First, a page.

Time Lapse proof of The Green House effect

11/10/2009 | By Richard Darell

You probably brush the Green House effect off like most people thinking it’s something the governments are trying to use in order for us to buy other kinds of cars, more expensive foods etc. But, did you actually take the time to check for yourself what is really happening? Did you try and Google the evidence that will more than prove to you that the Green House effect is actually occurring as we speak. And in a speed you would have never expected.

I can openly admit that I did. I didn’t think about it until I saw this time lapse put together by a bunch of scientists with James Balog in the lead just to prove to us that if we are not doing something radical right now…well you get the picture. First I thought -”Another one that is going to blow us away using grafs and statistics.” But boy was I wrong.

Using over 25 time lapse cameras all custom made and positioned on bedrock ground in several different glaciers around the world shooting pictures every for over two and a half years they have put together a STUNNING time lapse of our doom if you will.

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The social cont(r)act

Money is where the rubber of economic theory meets the road of mundane reality.

At once a tangible thing — be it paper, coins, checks, credit cards — money is also an abstraction, standing in for, representing all those goods and services we value.

Money is emblematic of the social contract — the often tacit arrangement whereby we live, the agreement we enter into as citizens of a nation, as members of a people, and made explicit in another, yet larger, set of abstractions which govern our lives, the law.

We are in the middle of a financial crisis and so these issues come to the fore.

Further urgency arises from the ongong environmental disasters that threaten to undo our civilization as a consequence of global warming.

The entire contract, I submit, is due to be renegotiated.

Like so many others around the world, I am deeply heartened by our recent election of a man who truly understands the magnitude of the problems before us.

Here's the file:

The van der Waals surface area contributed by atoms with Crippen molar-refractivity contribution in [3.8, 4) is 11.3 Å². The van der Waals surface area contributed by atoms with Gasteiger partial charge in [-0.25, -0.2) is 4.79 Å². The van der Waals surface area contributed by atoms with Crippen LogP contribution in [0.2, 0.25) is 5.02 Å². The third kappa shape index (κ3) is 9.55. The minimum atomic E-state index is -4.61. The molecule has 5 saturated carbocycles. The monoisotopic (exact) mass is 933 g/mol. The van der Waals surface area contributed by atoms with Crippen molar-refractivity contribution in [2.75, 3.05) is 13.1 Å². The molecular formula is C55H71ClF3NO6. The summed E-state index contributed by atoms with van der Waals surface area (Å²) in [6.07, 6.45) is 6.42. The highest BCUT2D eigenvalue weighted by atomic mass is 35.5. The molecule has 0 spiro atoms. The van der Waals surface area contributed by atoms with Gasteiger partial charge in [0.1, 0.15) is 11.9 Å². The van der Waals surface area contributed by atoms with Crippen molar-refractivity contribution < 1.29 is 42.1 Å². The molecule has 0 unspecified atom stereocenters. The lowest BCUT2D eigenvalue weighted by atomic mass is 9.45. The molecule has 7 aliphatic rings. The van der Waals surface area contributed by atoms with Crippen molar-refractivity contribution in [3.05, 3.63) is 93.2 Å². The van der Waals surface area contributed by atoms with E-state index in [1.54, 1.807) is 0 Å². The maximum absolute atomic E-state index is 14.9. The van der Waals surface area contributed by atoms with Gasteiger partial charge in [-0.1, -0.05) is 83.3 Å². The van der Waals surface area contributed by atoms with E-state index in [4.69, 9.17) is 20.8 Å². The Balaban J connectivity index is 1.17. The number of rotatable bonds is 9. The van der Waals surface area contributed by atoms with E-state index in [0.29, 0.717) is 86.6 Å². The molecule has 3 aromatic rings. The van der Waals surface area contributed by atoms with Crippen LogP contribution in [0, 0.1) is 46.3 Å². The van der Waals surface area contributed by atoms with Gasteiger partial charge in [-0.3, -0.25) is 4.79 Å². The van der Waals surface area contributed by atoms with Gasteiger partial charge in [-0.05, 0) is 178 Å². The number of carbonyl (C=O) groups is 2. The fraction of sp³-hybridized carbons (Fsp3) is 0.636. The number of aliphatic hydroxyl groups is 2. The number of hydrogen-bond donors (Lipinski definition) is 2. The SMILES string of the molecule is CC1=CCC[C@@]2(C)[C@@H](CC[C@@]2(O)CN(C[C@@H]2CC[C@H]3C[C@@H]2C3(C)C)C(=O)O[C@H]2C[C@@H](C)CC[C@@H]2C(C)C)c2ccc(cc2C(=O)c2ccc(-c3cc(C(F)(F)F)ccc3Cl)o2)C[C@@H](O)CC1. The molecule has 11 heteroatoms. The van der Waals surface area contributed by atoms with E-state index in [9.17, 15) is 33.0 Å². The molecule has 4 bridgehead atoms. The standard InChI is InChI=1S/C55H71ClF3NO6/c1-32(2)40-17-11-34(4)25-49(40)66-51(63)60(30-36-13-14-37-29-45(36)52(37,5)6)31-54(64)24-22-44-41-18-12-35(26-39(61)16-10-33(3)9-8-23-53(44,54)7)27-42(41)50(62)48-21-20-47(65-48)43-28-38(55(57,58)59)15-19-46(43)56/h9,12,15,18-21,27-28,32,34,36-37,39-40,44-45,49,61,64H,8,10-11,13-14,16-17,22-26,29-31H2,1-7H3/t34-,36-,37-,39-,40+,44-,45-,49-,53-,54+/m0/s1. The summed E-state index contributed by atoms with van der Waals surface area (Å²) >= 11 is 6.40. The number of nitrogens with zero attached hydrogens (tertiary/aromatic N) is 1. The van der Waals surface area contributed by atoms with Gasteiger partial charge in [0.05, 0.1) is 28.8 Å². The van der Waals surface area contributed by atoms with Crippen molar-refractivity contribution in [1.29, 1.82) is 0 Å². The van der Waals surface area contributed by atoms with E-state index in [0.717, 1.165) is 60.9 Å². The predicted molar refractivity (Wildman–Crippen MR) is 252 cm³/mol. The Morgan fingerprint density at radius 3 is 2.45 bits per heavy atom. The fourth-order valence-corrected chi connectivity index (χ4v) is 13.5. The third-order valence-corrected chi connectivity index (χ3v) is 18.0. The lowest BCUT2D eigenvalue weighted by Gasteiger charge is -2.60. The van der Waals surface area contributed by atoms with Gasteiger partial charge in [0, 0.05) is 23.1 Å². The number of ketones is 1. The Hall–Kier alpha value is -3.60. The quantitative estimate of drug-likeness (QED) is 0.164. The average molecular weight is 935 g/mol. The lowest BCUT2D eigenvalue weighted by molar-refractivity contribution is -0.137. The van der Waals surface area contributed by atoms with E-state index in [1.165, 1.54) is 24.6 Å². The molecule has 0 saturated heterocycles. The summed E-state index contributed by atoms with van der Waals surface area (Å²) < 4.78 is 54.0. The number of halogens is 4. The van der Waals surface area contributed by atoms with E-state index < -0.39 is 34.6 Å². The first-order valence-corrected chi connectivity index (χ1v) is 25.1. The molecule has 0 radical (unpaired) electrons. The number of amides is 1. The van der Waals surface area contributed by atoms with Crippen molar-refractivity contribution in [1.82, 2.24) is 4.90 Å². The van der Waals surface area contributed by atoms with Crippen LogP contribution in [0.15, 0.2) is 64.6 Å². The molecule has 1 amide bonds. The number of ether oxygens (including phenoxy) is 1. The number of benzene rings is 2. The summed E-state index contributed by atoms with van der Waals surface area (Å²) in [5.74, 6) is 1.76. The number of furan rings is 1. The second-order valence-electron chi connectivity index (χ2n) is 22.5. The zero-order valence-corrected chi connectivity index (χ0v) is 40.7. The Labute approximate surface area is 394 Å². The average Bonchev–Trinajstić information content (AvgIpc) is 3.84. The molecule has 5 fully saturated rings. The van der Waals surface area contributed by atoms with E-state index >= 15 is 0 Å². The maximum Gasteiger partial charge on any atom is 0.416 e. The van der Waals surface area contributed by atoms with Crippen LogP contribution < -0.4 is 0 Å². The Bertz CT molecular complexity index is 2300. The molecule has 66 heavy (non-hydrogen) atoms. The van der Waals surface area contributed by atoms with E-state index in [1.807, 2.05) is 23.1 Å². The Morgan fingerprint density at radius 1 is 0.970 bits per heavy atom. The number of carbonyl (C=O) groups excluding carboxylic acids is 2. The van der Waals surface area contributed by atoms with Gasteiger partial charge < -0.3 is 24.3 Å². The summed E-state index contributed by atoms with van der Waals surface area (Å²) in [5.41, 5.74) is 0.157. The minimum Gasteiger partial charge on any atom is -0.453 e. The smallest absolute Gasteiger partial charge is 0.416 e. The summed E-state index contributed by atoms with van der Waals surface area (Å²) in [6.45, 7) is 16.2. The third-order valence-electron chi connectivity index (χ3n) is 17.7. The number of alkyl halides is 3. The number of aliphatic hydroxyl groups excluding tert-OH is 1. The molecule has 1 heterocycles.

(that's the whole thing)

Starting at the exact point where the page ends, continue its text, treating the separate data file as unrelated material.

As brilliantly capable as he clearly is, however, Obama is just one man and the issues before us are global in scale, requiring all who can to shoulder a share of the burden.

Having recognized the problems facing us, we have taken a crucial first step.

How best to proceed?

We need to put our heads together and pool our vast wealth of personal intelligence, talent, energy and expertise — and so achieve a consensus as to what our next steps must be.

So saying, I am offering a letter from an old friend whose wisdom I have often relied on, as a contribution to a truly planetary dialog already unfolding:

Yes, I am aware of the multiplier effect and I knew the use of statistics would be problematic for some, but I’ve always been an odd duck that likes to juxtapose emotional situations with empirical evidence and, conversely, “hard facts” with emotions.  Regardless, my point is that I don’t think governmental fiscal policy should be used in a surgical manner to fix an immediate problem without considering the whole economy and the long-term first.

If we decide the problem with our economy is basically ‘how do we get people and goods from Point A to Point B,’ why not factor in the whole of the transportation sector?  Wouldn’t a fiscal intervention program that is focused on a target model in (say) 30 years be more appropriate?  Then we can look at the mix of known transportation networks (water, land and air) to begin a more comprehensive project.  Regardless of how we feel about our auto industry (or France, its agricultural) maybe its time for an infusion of $50B into the light rail or steel industries instead.  I believe that Americans also have emotional investments in those areas of manufacturing as well.  Why fix the symptom before we have an opportunity to diagnose the disease?

On another note, I liked Clinton’s plan of somehow relaxing credit to allow more (marginal) families the opportunity to purchase homes in the late 1990’s; and Bush’s more deregulated banking, finance and insurance ideas, but the two didn’t work well in conjunction with one another.  In Clinton’s case many of the marginal new property owners were our best renters.  By removing the cream of the renters we undercut the small real estate investor.  As it became harder to find solid renters many middle class investors moved back into the financial markets creating an overvalued bubble effect which will right itself.  In Bush’s case the effective deregulation of the banking industry – through lax oversight, expansion of services offered by financial institutions and no push for stricter new regulations – allowed many to engage in “the bigger fool theory” that property values always rise.

Again, a longer term approach to what our objectives are might be helpful in aligning both fiscal and regulatory policy with the direction of the society.  I’m beginning to feel as though “free markets” need to be constrained in economic and market terms as “free will” is constrained in spiritual and social terms.